Spirals in Time
However, even the circle analogy is limiting. If time were indeed a circle, each point of the year would simply be a repetition of that point from the previous year, from the previous lap around the circle. That would be pointless. We do not seek to re-experience the past each year. Our goal is to expand upon what we have created year after year, so that each time we return to that same point on the circle, we are on a fundamentally different level. Each Rosh Hashana must be higher than the previous one, each Pesach, a new Pesach, each Shavuos, a new Shavuos. Through our growth and ascension, we convert the two-dimensional circle into a three-dimensional spiral, traversing along the same circle at ever greater heights. We maintain circularity while achieving ascension.
Re-Experiencing Shavuos Every Year
Once we understand the concept of time, as well as the importance of tapping into each unique point along the ascending spiral of time, we must delve into the specific themes that Shavuos. What is the power and potential inherent in this time of the year, and how can we harness it to grow along our ascending, spiraling path?
On Shavuos, there is a custom to stand during the Torah reading. Rav Yosef Dov Soloveitchik explains that we stand during Torah reading on this day because we are recreating the experience of Matan Torah, when the Jewish People stood around Har Sinai (Mount Sinai) to receive the Torah. On Shavuos, we do not simply remember what once occurred, we re-experience the power of kabbalas ha'Torah - receiving and accepting the Torah. We do not simply repeat this process, rather we reaccept the Torah each year on an entirely new level, as fundamentally higher beings, growing through each revelation of Torah. Kabbalas ha’Torah this year is at the same point along the circle as last year, but one rung higher on the spiral. We are truly receiving the Torah anew, in a new dimension of time and spiritual energy.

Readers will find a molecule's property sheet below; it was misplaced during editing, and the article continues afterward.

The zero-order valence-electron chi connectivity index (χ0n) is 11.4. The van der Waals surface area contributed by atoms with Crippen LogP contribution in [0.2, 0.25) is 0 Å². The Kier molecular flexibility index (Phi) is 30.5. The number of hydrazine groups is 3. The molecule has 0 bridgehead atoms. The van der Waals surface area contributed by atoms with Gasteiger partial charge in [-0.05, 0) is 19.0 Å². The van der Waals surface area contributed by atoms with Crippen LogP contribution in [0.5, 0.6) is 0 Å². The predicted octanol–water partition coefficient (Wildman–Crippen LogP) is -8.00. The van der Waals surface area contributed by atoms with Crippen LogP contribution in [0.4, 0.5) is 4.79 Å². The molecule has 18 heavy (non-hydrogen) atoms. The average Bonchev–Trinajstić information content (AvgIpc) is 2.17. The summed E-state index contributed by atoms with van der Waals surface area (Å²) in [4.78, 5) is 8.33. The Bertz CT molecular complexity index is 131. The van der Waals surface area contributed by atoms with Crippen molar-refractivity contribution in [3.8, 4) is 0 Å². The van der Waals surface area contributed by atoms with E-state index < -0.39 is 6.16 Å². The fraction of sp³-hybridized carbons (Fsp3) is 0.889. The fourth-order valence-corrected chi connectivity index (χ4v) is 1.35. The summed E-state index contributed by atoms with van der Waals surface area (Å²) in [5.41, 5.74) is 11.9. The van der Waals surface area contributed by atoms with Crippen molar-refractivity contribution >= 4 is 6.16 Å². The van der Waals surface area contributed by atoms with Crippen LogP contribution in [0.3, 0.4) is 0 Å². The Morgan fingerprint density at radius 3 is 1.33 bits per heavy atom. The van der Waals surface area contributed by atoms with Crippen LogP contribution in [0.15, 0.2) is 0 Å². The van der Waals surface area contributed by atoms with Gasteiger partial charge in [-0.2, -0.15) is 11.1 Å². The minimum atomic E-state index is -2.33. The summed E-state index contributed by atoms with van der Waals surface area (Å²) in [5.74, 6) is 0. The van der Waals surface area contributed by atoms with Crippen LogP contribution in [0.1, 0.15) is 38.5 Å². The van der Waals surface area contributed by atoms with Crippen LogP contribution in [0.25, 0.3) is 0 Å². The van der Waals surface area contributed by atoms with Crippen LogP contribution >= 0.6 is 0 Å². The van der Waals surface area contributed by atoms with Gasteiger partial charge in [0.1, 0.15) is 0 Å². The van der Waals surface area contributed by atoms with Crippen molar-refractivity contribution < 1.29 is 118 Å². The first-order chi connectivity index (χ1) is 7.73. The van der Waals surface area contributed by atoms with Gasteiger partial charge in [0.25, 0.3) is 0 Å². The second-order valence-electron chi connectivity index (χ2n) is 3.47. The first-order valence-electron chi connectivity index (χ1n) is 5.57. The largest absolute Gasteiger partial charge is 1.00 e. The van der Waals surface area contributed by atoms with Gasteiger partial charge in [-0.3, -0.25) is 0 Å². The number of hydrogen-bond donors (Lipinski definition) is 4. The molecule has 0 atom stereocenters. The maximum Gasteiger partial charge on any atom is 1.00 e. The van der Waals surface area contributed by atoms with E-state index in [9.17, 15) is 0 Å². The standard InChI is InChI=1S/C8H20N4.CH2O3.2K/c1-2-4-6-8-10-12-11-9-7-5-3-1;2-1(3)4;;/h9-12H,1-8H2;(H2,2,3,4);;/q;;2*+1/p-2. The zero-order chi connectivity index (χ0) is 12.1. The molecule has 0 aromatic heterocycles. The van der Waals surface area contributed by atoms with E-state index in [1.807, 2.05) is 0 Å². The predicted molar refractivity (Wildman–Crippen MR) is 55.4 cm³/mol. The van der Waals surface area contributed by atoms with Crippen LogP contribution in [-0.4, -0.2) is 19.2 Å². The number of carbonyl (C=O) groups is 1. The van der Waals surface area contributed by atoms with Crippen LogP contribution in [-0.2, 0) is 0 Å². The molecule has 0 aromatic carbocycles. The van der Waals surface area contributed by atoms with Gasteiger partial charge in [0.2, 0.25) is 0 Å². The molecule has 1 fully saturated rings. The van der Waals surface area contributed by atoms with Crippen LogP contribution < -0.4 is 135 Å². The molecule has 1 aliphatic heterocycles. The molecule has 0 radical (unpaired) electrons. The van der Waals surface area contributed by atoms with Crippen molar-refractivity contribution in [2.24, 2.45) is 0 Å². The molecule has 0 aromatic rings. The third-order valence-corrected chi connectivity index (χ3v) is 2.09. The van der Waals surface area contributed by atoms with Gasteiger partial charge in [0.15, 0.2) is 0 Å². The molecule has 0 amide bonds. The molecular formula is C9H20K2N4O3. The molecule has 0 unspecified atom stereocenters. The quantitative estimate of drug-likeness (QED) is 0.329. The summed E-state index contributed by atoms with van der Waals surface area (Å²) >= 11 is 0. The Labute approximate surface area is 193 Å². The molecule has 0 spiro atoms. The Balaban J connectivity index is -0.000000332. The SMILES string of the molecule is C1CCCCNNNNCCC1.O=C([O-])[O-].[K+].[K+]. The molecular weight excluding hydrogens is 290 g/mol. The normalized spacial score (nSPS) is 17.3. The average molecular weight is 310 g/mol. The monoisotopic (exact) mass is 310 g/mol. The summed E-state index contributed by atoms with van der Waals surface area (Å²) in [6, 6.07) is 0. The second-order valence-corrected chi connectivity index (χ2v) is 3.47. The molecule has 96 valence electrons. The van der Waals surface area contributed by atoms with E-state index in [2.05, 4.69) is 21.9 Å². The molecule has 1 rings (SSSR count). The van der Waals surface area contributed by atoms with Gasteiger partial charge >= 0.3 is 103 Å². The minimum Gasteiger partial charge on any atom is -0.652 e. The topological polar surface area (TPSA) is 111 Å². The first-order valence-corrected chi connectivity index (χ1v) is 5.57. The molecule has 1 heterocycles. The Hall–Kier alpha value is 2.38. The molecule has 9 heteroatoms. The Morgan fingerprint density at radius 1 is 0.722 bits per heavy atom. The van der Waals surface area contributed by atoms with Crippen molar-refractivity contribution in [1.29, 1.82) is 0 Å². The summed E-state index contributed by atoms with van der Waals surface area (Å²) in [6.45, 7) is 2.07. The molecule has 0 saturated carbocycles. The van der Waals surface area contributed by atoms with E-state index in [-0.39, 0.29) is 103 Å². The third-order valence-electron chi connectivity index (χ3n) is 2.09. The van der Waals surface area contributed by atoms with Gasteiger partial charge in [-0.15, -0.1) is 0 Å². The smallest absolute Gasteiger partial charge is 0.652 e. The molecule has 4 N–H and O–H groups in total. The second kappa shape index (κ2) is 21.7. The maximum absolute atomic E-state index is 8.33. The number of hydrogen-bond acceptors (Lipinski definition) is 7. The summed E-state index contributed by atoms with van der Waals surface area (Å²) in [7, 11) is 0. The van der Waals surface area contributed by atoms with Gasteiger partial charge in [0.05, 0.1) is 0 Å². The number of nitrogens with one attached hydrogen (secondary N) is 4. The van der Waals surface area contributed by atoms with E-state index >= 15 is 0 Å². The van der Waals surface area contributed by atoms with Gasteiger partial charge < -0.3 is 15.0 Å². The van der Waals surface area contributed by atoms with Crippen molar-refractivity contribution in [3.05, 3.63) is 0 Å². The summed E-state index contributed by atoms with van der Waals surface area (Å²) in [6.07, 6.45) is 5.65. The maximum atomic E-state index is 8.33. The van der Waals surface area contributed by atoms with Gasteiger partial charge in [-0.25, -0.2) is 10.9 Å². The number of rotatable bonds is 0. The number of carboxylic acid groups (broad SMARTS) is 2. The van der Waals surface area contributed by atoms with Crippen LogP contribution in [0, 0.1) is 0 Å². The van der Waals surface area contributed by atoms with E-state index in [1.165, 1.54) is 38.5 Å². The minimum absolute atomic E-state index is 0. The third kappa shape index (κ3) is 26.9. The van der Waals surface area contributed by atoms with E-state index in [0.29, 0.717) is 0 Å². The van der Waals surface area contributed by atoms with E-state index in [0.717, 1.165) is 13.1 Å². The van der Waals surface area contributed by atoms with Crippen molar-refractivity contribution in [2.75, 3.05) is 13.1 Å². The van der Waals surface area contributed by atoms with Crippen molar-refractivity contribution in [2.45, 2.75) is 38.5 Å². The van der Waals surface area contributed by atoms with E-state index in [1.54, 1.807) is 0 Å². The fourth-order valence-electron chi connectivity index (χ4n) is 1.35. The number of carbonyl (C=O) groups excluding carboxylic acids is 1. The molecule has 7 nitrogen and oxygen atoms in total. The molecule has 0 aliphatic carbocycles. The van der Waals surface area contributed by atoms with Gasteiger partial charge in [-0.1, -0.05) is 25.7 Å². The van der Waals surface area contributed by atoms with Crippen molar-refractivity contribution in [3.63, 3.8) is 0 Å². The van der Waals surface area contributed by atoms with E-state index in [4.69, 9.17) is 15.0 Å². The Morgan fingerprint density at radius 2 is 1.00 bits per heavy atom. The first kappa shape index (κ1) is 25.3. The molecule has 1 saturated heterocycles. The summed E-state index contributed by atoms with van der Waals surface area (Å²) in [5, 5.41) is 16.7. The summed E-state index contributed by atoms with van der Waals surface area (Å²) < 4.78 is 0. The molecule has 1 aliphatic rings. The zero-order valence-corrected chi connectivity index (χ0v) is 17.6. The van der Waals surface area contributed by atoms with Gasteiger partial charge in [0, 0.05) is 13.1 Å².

What is Torah?
If Shavuos is the time of kabbalas ha'Torah, to truly understand what we are trying to experience on Shavuos, we must first understand what Torah is. Scholars may refer to it as a history book, others may think of it as a book of law, or a source of Jewish wisdom. While these are all true, this only scratches the surface of the Torah’s true nature. To truly understand the importance of kabbalas ha'Torah, we must understand the Torah's true depth.
Torah is not simply a guide to living a life of truth within this world; it is the blueprint and DNA of the world itself. In other words, our physical world is a projection and emanation of the deep spiritual reality described in the Torah. This is the meaning behind the famous Midrash, " Istakel b'Oraisah u'barah almah," Hashem looked into the Torah and used it to create the world. Torah is the spiritual root of existence, the physical world is its expression. To illustrate this concept, imagine a projector. The image that you see on the screen emanates from the film in the projector, so that everything you see on the screen is simply an expression of what's contained within the film. So too, every single thing that we see and experience in the physical world stems from the spiritual root - the transcendent dimension of Torah.